'Do Revenge' review: Savvy teenage comedy has plenty of bite
Courtesy of Netflix
High school set teenage revenge comedies feel like relics of bygone eras and savvy, smart ones are even harder to find, however, Jennifer Kaytin Robinson’s “Do Revenge” manages to evoke memories of high school comedy classics: “Clueless” and “Mean Girls” while upping the satirical factor, targeting social cliques, the #MeToo movement and getting cancelled. Featuring a hip, young cast that includes rising stars Maya Hawke, Camila Mendes, Austin Abrams, and Alisha Boe, “Do Revenge” faithfully deconstructs the high school movie formula, crafting a daft and self-aware comedy where the laughs come as my quickly as the twists.
It begins as all these movies do: with a popular main character who is about to have a major fall from grace, also known as the proverbial high school food chain. “Riverdale” breakout Camila Mendes stars as Drea, the most highly lauded girl in a prestigious Harvard-prep school with a slick, rich-girl posse, and an elite, well connected boyfriend (played by Abrams of “Paper Towns” and “Scary Stories to Tell in the Dark” fame). Life couldn’t be better for the future ivy-league bound student until an unfortunate turn of events ends up revoking her Queen Bitch status and she goes on the prowl for blood and new social clout.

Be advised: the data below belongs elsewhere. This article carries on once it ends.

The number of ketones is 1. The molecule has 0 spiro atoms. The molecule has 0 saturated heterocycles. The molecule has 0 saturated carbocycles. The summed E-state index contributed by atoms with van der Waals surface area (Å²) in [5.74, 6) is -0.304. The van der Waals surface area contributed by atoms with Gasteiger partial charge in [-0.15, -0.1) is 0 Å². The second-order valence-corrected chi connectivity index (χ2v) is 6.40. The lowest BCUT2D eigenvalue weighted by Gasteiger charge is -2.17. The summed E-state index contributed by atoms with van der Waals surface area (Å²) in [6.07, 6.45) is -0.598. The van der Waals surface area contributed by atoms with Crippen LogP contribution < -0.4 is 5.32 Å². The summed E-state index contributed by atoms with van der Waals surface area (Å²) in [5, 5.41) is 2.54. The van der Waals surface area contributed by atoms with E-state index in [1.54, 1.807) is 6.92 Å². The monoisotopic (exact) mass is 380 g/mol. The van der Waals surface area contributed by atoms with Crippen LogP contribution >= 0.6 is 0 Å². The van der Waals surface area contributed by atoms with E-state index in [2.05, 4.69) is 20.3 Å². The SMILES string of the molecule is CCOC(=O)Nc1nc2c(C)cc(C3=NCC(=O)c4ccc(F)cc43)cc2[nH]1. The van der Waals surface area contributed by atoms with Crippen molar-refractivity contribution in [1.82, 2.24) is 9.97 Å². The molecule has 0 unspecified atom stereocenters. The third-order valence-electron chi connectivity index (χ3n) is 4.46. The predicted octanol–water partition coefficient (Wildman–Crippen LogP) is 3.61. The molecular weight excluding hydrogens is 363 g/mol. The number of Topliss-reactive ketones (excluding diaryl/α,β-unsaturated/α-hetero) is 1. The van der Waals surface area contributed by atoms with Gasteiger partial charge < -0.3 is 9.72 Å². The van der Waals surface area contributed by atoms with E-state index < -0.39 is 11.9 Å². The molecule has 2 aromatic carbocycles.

Enter the geeky and quiet Elanor (Hawke) who links up with Drea at a tennis country club and concocts a scheme to infiltrate her old friend group from the inside and destroy their reputations. It won’t be easy considering the group is headed by Boe’s snarkish and likable Tara and Abrams suave and uber progressive student body president (in one of the films several hilarious gags, he creates a pro-feminist group with some of his heterosexual buds), which forces the girls to get crafty and it may or may not involve getting the entire senior class high on shrooms.
Hawke and Mendes find the sweet and tender spot between campy and honest: they make a great pair even as it becomes apparent where their relationship might end-up. Robinson and co-writer Celeste Ballard aren’t above incorporating high school genre troops or borrowing from the brand like the obvious “10 Things I Hate About You” inspired scene between Mendes and her love interest throwing paint balloons at each other. Another includes a surprise extended cameo Netflix has asked reviewers not to reveal. Still, “Do Revenge” has plenty of gas in the tank to cruise on the charm Hawke and Mendes radiate alongside a cheekily inventive plot that knows exactly who it’s skewering.
DO REVENGE debuts on Netflix Friday, September 16th.